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10 October 2000

Institute of Medicine Honors Former Chancellor Philip R. Lee

The Institute of Medicine (IOM) will present the Gustav O. Lienhard Award for the advancement of personal health services to Philip R. Lee, MD, former UCSF Chancellor and emeritus professor at the Philip R. Lee Institute for Health Policy Studies.

Lee is being honored for his outstanding and unique contributions to improving personal health services as a practitioner, advocate, researcher, policymaker, administrator, and public leader. The award will be presented October 16 at the IOM annual meeting in Washington, DC.

Lee has devoted his long and distinguished career to improving health care in this country and around the world. After receiving his medical training at Stanford University and completing fellowships at Bellevue Medical Center in New York City and the Mayo Clinic in Rochester, Minn., Lee joined the staff of the Palo Alto Medical Clinic, a renowned group practice founded by his father. While primarily practicing internal medicine, he began a strong involvement in the larger policy issues affecting health care, especially for the elderly and disabled. During his tenure at the clinic, he helped develop Channing House, an early model for congregate living for the elderly that became nationally recognized and widely emulated.

In 1963 Lee turned his attention to world health issues and was appointed director of health services at the Office of Technical Cooperation and Research, Agency for International Development, in the US Department of State. In this position, he drafted US policy on international family planning services, helped strengthen the agency's health and nutrition program, and earned the agency's Superior Honor Award.

Lee played a distinguished, prominent health-policy role in Washington in the mid-1960s, a time that saw the greatest expansion and improvement in personal health services in US history. He was one of a handful of physicians who supported the establishment of Medicare. Lee moved to the US Department of Health, Education, and Welfare in 1965 as deputy assistant secretary, and later that year he worked with the commissioner of Social Security and the Bureau of Health Insurance in establishing policies on physician payment and quality assurance. In addition, he worked with the Social Security Administration in applying the Civil Rights Act to desegregate hospitals, chaired the Task Force on Prescription Drugs, and established the National Center for Health Services Research. He was awarded the Secretary's Special Citation in 1969.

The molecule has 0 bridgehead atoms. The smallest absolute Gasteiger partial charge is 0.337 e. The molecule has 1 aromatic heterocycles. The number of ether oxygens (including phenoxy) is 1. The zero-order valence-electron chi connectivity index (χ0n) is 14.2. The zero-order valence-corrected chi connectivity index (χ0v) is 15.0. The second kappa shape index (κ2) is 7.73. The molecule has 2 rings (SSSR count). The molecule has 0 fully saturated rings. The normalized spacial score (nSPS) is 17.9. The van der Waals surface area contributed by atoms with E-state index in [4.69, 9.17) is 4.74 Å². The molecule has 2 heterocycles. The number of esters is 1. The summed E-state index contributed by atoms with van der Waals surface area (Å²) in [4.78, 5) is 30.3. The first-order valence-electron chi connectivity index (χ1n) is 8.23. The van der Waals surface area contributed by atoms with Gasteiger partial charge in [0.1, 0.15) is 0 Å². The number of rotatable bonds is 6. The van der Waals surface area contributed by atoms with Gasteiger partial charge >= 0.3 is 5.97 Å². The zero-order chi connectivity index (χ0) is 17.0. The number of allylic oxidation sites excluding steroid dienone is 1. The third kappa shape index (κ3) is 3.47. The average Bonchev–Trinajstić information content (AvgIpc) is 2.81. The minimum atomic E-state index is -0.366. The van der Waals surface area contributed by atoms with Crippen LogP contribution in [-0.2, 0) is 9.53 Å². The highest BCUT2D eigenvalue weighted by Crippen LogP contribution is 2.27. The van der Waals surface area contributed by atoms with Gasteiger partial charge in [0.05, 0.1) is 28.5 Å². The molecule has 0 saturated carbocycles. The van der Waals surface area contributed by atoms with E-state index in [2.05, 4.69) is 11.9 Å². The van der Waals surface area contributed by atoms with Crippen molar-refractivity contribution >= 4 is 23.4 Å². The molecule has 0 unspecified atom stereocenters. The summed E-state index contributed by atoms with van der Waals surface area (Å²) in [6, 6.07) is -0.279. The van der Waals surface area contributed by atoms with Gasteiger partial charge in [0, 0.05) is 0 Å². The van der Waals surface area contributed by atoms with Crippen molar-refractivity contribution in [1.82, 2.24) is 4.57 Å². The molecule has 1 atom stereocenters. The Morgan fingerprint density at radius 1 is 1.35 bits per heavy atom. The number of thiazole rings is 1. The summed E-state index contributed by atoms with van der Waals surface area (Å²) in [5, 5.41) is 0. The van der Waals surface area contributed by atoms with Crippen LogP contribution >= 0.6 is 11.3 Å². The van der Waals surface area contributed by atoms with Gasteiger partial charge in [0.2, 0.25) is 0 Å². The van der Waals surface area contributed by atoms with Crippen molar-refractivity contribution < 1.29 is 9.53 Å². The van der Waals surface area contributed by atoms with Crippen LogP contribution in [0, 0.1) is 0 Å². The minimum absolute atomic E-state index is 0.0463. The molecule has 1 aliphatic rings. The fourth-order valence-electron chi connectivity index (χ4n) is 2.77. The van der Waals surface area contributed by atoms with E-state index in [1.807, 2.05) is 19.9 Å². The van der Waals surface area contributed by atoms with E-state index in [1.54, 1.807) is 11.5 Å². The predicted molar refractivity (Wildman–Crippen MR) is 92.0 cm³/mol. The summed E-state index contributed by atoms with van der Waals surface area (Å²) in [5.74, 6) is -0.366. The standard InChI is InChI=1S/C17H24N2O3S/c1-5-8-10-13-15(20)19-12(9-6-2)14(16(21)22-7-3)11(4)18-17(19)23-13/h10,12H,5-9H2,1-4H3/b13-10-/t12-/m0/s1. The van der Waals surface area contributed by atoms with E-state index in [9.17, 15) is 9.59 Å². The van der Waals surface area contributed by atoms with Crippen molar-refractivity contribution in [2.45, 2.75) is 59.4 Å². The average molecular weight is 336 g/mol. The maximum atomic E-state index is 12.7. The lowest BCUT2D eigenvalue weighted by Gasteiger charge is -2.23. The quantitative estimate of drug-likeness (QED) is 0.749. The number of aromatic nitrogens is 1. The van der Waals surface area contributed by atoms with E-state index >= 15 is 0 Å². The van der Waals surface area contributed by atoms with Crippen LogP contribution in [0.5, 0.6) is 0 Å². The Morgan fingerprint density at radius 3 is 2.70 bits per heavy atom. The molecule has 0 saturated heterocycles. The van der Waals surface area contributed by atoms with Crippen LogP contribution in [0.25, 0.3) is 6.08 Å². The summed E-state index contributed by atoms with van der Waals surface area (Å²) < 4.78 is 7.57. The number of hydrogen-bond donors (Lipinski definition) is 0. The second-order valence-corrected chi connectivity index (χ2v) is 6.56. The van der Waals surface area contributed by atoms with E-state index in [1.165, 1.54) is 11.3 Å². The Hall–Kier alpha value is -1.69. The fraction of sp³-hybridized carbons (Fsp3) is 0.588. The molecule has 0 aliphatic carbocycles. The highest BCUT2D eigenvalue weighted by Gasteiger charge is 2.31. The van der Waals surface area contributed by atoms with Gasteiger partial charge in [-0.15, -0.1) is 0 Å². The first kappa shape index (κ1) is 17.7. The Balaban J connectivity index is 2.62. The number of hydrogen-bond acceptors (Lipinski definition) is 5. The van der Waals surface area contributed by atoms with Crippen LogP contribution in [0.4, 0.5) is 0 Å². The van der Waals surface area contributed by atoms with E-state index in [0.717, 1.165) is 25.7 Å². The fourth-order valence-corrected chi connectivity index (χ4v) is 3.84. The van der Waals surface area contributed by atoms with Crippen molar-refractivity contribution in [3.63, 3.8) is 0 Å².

As Chancellor of UCSF, beginning in 1969, Lee helped encourage the development of strong affirmative-action programs, making the University a national leader with respect to the proportion of minority student enrollment. In 1972, Lee established the UCSF Health Policy Program, which today has more than 150 faculty and staff, and houses training programs sponsored by leading public and private organizations. Although a large number of universities have programs modeled after UCSF's, its program is considered to be pre-eminent.

Lee also has been an outstanding leader in policies affecting health care services at the local and state levels. He has served on the advisory board of the San Francisco City and County Health Department, and saw the department address a wide range of health care issues, from the spread of the AIDS epidemic to problems related to toxic substances. At the state level, Lee has served as an adviser to various state government officials and members of the legislature.

In 1986 Lee was selected to be the first chairman of the newly established Physician Payment Review Commission, charged by Congress to develop recommendations for changing the methods used to pay physicians under the Medicare program. From 1993 to 1997, he returned to Washington to serve once more as assistant secretary of health.

The Gustav O. Lienhard Award is funded by an endowment from the Robert Wood Johnson Foundation. Gustav O. Lienhard was chair of the foundation's board of trustees from the organization's establishment in 1971 to his retirement in 1986. Lienhard, who died in 1987, had built his career with Johnson & Johnson Co., beginning as an accountant and retiring 39 years later as president.

This year's ceremony marks the 15th presentation of the award, which includes a medal and a $25,000 prize.

Institute of Medicine
UCSF Philip R. Lee Institute for Health Policy Studies

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